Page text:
Annals of Behavioral Medicine

, Volume 40, Issue 3, pp 302–312

Effects of the PREMIER Interventions on Health-Related Quality of Life

  • Deborah Rohm Young
  • Janelle Coughlin
  • Gerald J. Jerome
  • Valerie Myers
  • Soo Eun Chae
  • Phillip J. Brantley
Original Article

DOI: 10.1007/s12160-010-9220-6

Cite this article as:
Young, D.R., Coughlin, J., Jerome, G.J. et al. ann. behav. med. (2010) 40: 302. doi:10.1007/s12160-010-9220-6
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Abstract

Background

Health-related quality of life (HRQOL) is an important aspect of well-being that may improve with health behavior interventions. However, health behavior change is difficult with pressure to maintain status quo.

Purpose

This report examines the effects of two lifestyle interventions and an advice-only condition on HRQOL. Effects of meeting behavioral goals and weight loss also were examined.

Methods

Participants were 295 men and 467 women (34% African American) with pre-hypertension or stage 1 hypertension from the PREMIER trial. HRQOL was assessed by the Short Form-36. Participants were assigned randomly to (1) advice only (ADVICE), (2) established guidelines for blood pressure control (EST), or (3) established guidelines plus the Dietary Approaches to Stop Hypertension (DASH) dietary pattern (EST + DASH).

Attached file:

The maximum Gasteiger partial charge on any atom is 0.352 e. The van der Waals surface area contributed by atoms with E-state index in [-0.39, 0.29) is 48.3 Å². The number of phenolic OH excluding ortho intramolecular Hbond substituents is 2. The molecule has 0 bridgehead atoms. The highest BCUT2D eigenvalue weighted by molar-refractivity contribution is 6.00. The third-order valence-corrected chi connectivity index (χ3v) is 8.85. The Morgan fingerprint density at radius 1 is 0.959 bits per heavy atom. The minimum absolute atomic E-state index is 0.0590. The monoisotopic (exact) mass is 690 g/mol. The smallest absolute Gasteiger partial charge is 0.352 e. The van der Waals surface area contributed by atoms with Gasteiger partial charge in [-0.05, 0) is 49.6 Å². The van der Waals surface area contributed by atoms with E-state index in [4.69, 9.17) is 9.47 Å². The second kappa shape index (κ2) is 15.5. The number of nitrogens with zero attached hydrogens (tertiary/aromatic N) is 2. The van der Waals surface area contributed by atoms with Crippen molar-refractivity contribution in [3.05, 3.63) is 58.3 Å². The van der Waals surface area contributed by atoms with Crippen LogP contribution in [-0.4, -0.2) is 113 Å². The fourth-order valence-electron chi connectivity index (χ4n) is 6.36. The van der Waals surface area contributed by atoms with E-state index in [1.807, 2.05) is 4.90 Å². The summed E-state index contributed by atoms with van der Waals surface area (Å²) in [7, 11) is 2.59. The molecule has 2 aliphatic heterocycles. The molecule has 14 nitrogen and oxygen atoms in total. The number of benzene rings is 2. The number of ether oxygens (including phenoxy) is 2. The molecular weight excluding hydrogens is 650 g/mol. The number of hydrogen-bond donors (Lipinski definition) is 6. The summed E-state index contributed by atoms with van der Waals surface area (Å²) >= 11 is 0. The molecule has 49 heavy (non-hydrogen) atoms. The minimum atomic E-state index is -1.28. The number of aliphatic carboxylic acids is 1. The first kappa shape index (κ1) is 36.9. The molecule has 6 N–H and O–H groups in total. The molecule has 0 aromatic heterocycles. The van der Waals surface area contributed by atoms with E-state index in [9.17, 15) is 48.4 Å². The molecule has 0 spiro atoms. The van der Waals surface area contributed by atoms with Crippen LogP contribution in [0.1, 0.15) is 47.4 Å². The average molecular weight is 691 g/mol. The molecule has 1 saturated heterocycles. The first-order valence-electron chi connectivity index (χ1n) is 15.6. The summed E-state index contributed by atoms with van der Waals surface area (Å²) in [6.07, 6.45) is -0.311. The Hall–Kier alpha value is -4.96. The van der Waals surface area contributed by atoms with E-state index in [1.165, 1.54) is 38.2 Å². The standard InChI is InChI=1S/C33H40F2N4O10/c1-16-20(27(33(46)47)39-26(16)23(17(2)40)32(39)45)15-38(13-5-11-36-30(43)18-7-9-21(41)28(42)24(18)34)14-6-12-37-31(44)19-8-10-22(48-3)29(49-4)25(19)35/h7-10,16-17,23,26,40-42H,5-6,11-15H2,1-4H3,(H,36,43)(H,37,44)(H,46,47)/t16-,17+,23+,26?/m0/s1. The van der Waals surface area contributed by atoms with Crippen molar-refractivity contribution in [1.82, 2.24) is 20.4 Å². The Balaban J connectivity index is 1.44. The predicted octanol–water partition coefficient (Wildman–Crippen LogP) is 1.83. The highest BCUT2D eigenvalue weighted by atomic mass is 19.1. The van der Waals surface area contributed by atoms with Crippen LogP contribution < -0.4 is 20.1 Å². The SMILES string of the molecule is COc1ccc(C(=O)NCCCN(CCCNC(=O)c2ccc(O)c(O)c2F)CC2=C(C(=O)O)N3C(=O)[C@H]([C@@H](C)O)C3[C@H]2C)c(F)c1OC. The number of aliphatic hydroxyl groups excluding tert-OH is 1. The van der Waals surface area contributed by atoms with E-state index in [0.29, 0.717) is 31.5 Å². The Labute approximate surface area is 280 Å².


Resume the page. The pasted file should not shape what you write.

Results

Assignment to EST resulted in improvement in three HRQOL subscales at 6 months and one at 18 months relative to ADVICE. EST + DASH improved in two subscales at 6 and 18 months compared with ADVICE. Across conditions, total fat, saturated fat, fruit, and vegetable intake change, along with ≥4-kg weight loss, resulted in HRQOL improvements at 6 and 18 months. No improvement was found for change in physical activity, and only a few HRQOL subscales were associated with change in sodium and low-fat dairy intake.

Conclusions

Intensive lifestyle interventions can result in improvements in HRQOL. Change in dietary intake and weight loss is also important.

Keywords

Health behavior interventions Health-related quality of life Randomized trials Physical activity DASH dietary pattern Weight loss 

Copyright information

© The Society of Behavioral Medicine 2010

Authors and Affiliations

  • Deborah Rohm Young
    • 1
  • Janelle Coughlin
    • 2
  • Gerald J. Jerome
    • 2
    • 3
  • Valerie Myers
    • 4
  • Soo Eun Chae
    • 1
  • Phillip J. Brantley
    • 4
  1. 1.University of Maryland School of Public HealthCollege ParkUSA
  2. 2.Johns Hopkins Medical InstitutionsBaltimoreUSA
  3. 3.Towson UniversityBaltimoreUSA
  4. 4.Pennington Biomedical Research CenterBaton RougeUSA

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